Berkeley campus regains '60s prominence as hotbed of protest. More students arrested, but violence checked

By , Staff writer of The Christian Science Monitor

Student protesters and police stood toe to toe again this week at the University of California campus here, but so far cooler heads have prevailed. Although antiapartheid demonstrators continue to be arrested, the process has been peaceful -- in stark contrast to last week's clash between police and protesters. After last Thursday's melee, in which 91 protesters were arrested and 28 civilians or officers injured, Chancellor Ira Michael Heyman said, ``The violence was about as bad as anything that happened in the '60s.''

Students at some 50 other campuses nationwide last week built ``shanty towns,'' symbolizing the living conditions of blacks in South Africa, or held rallies, marches, or teach-ins. The activities were organized to protest South Africa's policy of strict racial segregation and to intensify pressure on universities to divest their stock portfolios of US companies that have business ties with South Africa, according to the American Committee on Africa, which coordinated the action.

About 200 protesters from seven schools were arrested between March 21 and April 4, but confrontation flared into violence only at UC Berkeley. Assistant Chancellor John Cummins said, ``It's not surprising that we have more activity here,'' because the campus and surrounding community are one of the major ``centers of protest in the country.''

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Although antiapartheid protesters have been highly visible on campus for the past two years, this year's protests ``have been provocative and illegal from the beginning,'' says university spokesman Ray Colvig. The university has responded, he says, with tough measures that have not been used since the Vietnam war protests -- the use of force by police, banning about 40 nonstudent activists from campus, and raising the possibility of suspension or academic probation for protesting students.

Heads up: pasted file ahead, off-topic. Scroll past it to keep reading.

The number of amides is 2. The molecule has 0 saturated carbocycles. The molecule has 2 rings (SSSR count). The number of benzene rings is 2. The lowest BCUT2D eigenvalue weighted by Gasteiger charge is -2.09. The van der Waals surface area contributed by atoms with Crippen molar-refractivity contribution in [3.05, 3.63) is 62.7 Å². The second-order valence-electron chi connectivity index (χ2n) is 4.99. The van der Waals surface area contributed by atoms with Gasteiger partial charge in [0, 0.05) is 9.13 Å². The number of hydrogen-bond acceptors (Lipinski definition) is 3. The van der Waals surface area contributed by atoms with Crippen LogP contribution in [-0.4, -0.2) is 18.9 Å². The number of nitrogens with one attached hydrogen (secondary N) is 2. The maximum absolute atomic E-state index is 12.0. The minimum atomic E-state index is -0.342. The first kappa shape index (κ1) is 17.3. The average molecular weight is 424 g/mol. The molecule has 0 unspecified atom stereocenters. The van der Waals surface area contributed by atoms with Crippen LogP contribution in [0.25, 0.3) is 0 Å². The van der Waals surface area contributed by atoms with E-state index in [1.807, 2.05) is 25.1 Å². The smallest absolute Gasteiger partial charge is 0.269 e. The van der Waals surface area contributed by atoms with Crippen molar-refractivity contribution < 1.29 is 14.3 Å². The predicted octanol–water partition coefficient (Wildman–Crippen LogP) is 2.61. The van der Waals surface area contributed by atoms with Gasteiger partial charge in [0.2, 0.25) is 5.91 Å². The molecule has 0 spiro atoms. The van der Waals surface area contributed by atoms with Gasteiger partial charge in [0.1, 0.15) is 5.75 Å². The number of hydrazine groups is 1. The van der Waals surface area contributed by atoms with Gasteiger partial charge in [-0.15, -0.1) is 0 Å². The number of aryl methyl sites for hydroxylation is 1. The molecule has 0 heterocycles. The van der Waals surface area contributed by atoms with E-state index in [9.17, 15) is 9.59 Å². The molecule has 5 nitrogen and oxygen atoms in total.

Organizers have disagreed over tactics. During Tuesday's protest, in which about 500 demonstrators blocked all four entrances to the main administration building until midafternoon, organizers repeatedly emphasized the nonviolent nature of the action.

Bill Bogert of UC Berkeley Campaign Against Apartheid, one of the organizing groups, said Tuesday's action ``sent out a nice image of nonviolence.'' But his group, which he described as ``a bit more militant although still nonviolent,'' hopes to rebuild shanties and does not want to be ``quite so cooperative'' during arrests.

Protesters Tuesday presented the chancellor with a list of 14 demands, several of which involved requests that the university divest $2.4 billion in investments in companies doing business in South Africa. He also agreed to close a campus store that sells products made by IBM and Hewlett Packard, which do business in South Africa.

Last month the Board of Regents, which oversees investments for all nine of the University of California campuses, voted for the first time to sell $12 million worth of stock in a corporation because of its business record in South Africa.

But the divestiture, which represents one-half of 1 percent of all university holdings in companies that do business in South Africa, is ``a token gesture,'' one student says.

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